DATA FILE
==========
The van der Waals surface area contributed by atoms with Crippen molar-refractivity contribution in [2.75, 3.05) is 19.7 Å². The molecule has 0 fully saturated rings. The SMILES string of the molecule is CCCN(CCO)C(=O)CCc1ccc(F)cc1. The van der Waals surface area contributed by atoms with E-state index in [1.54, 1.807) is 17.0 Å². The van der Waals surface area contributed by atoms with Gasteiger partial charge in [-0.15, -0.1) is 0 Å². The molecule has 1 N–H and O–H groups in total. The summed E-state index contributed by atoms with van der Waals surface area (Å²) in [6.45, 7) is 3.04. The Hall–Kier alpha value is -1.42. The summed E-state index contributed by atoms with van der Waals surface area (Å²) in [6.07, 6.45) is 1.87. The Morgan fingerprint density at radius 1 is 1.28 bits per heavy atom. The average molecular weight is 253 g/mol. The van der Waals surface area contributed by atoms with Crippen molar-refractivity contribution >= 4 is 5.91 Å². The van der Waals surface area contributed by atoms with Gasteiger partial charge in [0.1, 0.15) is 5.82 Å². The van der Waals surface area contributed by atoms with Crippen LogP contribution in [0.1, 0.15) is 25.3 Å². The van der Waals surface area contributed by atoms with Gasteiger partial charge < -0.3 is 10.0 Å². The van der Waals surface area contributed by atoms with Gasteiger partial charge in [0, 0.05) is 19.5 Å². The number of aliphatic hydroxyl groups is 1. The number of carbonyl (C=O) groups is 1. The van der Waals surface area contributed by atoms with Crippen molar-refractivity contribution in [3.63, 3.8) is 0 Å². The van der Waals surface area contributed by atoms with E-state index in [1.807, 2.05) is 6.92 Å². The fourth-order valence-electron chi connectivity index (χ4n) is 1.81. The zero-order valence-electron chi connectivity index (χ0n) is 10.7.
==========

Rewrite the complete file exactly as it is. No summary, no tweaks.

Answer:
The van der Waals surface area contributed by atoms with Crippen molar-refractivity contribution in [2.75, 3.05) is 19.7 Å². The molecule has 0 fully saturated rings. The SMILES string of the molecule is CCCN(CCO)C(=O)CCc1ccc(F)cc1. The van der Waals surface area contributed by atoms with E-state index in [1.54, 1.807) is 17.0 Å². The van der Waals surface area contributed by atoms with Gasteiger partial charge in [-0.15, -0.1) is 0 Å². The molecule has 1 N–H and O–H groups in total. The summed E-state index contributed by atoms with van der Waals surface area (Å²) in [6.45, 7) is 3.04. The Hall–Kier alpha value is -1.42. The summed E-state index contributed by atoms with van der Waals surface area (Å²) in [6.07, 6.45) is 1.87. The Morgan fingerprint density at radius 1 is 1.28 bits per heavy atom. The average molecular weight is 253 g/mol. The van der Waals surface area contributed by atoms with Crippen molar-refractivity contribution >= 4 is 5.91 Å². The van der Waals surface area contributed by atoms with Gasteiger partial charge in [0.1, 0.15) is 5.82 Å². The van der Waals surface area contributed by atoms with Crippen LogP contribution in [0.1, 0.15) is 25.3 Å². The van der Waals surface area contributed by atoms with Gasteiger partial charge < -0.3 is 10.0 Å². The van der Waals surface area contributed by atoms with Gasteiger partial charge in [0, 0.05) is 19.5 Å². The number of aliphatic hydroxyl groups is 1. The number of carbonyl (C=O) groups is 1. The van der Waals surface area contributed by atoms with Crippen molar-refractivity contribution in [3.63, 3.8) is 0 Å². The van der Waals surface area contributed by atoms with E-state index in [1.807, 2.05) is 6.92 Å². The fourth-order valence-electron chi connectivity index (χ4n) is 1.81. The zero-order valence-electron chi connectivity index (χ0n) is 10.7.